The functional diversity of marsupial limbs is influenced by both ecology and developmental constraint
Cite this dataset
Pevsner, Spencer; Grossnickle, David; Luo, Zhe-Xi (2022). The functional diversity of marsupial limbs is influenced by both ecology and developmental constraint [Dataset]. Dryad. https://doi.org/10.5061/dryad.djh9w0w1s
Extant marsupials are less ecologically diverse than placentals, and this is reflected by placentals exhibiting a greater diversity of locomotor modes, including powered flight and fully aquatic swimming. One proposed explanation for this discrepancy is that the development of more disparate marsupial forelimbs is prevented by the neonate’s crawl to the pouch, which requires precocious forelimb development for climbing adaptations. To test predictions of this Developmental Constraint Hypothesis, we pursue a comparative morphometric study on osteological traits of mammalian limbs, with an emphasis on functional differentiation of marsupial limbs among locomotor modes. We apply multivariate analyses to a large dataset of limb metrics and a diverse sample of mammals, with the placental sample limited to taxa whose locomotor modes are exhibited in marsupials. Overall, we do not find consistent evidence in support of the Developmental Constraint Hypothesis. Diprotodontia serves as an exception, with comparisons of their forelimbs to hind limbs supporting the Developmental Constraint Hypothesis. Our results suggest that developmental constraints on marsupial forelimbs may have limited marsupial diversity to some degree. Despite this, the marsupial locomotor groups show unexpectedly high levels of morphological differentiation relative to placentals of the same locomotor modes, indicating that ecological functions may overcome developmental constraints on a macroevolutionary scale.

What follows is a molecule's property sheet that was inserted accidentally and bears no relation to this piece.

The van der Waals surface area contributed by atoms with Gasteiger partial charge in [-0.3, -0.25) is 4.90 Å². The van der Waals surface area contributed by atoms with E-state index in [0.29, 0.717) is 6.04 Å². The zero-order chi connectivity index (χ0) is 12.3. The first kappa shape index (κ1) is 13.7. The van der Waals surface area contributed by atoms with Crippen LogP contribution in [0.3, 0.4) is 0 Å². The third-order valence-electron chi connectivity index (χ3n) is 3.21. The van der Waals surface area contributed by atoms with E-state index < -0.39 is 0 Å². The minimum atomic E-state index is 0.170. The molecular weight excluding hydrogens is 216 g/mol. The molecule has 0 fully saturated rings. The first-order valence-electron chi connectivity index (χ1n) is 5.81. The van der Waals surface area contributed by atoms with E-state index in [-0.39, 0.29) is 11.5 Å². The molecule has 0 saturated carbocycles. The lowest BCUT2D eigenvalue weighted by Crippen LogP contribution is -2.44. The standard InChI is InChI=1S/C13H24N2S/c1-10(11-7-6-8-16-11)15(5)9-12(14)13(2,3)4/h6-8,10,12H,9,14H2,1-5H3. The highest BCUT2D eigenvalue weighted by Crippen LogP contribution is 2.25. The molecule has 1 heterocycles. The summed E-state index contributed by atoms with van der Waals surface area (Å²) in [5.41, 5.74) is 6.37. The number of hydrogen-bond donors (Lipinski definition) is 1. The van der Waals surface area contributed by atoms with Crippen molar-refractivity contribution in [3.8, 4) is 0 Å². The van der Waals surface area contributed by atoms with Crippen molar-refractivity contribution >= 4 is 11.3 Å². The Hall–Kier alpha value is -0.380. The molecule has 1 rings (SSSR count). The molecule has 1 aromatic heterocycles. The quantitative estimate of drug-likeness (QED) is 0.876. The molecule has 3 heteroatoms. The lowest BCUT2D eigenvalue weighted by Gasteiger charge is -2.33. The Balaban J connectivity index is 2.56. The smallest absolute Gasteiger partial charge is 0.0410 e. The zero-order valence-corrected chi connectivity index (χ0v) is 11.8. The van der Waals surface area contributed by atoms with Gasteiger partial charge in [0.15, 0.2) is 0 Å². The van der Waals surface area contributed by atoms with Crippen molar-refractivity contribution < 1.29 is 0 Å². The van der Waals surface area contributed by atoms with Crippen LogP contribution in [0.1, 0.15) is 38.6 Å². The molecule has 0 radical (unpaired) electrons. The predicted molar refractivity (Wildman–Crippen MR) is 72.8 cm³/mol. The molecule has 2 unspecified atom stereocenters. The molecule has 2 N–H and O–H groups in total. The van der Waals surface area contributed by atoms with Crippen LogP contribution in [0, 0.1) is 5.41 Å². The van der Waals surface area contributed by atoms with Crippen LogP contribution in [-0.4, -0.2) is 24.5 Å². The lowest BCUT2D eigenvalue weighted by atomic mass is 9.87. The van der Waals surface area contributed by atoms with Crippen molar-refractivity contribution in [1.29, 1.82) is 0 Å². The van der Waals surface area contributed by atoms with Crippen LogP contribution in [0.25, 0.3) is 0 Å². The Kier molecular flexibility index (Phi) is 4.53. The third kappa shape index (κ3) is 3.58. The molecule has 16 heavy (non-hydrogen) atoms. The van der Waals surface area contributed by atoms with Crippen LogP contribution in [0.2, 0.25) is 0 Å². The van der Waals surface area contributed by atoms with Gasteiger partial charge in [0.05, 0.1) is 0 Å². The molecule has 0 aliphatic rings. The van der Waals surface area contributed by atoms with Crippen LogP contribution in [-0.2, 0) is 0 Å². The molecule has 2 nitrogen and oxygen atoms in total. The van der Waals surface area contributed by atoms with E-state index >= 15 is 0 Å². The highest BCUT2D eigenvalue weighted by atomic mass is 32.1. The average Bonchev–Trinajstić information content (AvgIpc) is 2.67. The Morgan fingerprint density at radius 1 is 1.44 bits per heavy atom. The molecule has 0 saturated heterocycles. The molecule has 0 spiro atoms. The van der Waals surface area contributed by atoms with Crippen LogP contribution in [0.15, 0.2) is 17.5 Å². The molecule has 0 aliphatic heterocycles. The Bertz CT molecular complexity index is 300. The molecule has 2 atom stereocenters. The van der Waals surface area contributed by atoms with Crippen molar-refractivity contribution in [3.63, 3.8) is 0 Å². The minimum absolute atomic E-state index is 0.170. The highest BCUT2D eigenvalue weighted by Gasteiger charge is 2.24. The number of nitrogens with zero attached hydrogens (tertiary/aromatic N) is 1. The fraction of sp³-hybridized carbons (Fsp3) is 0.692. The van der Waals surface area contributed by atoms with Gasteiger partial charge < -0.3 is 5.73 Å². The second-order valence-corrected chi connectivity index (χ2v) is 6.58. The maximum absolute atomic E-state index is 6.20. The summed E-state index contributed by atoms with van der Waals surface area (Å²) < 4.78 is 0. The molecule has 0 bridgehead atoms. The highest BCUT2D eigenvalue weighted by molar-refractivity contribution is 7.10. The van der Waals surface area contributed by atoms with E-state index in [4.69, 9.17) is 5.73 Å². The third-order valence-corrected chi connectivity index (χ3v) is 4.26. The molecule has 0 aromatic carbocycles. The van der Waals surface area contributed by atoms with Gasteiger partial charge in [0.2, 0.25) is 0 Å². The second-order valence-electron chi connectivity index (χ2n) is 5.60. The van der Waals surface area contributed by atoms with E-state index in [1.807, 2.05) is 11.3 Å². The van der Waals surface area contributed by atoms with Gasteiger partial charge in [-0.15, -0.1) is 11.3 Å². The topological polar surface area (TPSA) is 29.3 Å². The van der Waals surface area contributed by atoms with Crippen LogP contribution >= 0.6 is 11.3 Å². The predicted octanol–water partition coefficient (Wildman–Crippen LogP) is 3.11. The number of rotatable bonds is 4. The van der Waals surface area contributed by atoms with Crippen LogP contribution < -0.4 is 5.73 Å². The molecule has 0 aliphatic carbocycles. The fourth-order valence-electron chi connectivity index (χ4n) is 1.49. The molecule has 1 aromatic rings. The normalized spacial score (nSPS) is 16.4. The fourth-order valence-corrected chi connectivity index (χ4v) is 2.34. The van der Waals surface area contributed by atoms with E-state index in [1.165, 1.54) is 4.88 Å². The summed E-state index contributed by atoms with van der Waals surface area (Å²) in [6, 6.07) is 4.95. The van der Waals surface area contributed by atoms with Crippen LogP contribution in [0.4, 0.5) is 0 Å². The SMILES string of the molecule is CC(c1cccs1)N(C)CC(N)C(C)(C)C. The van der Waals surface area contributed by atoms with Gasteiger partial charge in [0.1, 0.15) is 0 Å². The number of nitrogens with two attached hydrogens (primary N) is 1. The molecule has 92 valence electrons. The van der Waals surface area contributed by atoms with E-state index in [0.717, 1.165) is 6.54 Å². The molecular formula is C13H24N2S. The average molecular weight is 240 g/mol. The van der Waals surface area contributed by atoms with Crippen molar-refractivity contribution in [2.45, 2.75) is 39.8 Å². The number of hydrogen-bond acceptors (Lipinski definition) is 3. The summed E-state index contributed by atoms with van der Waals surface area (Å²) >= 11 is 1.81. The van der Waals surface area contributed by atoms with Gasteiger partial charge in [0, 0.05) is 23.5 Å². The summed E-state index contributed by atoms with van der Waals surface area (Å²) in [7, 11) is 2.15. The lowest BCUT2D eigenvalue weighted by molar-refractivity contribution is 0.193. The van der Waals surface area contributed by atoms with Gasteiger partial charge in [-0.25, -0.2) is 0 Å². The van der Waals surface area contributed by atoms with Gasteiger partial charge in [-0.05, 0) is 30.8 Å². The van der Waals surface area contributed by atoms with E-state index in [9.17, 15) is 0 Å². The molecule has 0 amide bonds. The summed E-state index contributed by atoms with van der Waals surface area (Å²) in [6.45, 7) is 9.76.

This dataset was collected by taking photographs of the skulls, girdles, and limb elements of mammals. The limb and girdle skeletal elements examined included the scapula, humerus, radius, ulna, metacarpals, manual phalanges, pelvis, femur, tibia, fibula, calcaneum, metatarsals, and pedal phalanges. Linear measurements were collected from photographs with scale bars using ImageJ. The data included here are these raw measurements, and not the log-shape ratios used in downstream analyses. The method by which the log-shape ratios were calculated is detailed in the Materials and Methods section of the main text of this study.
The units for all measurements included in this dataset are in millimeters.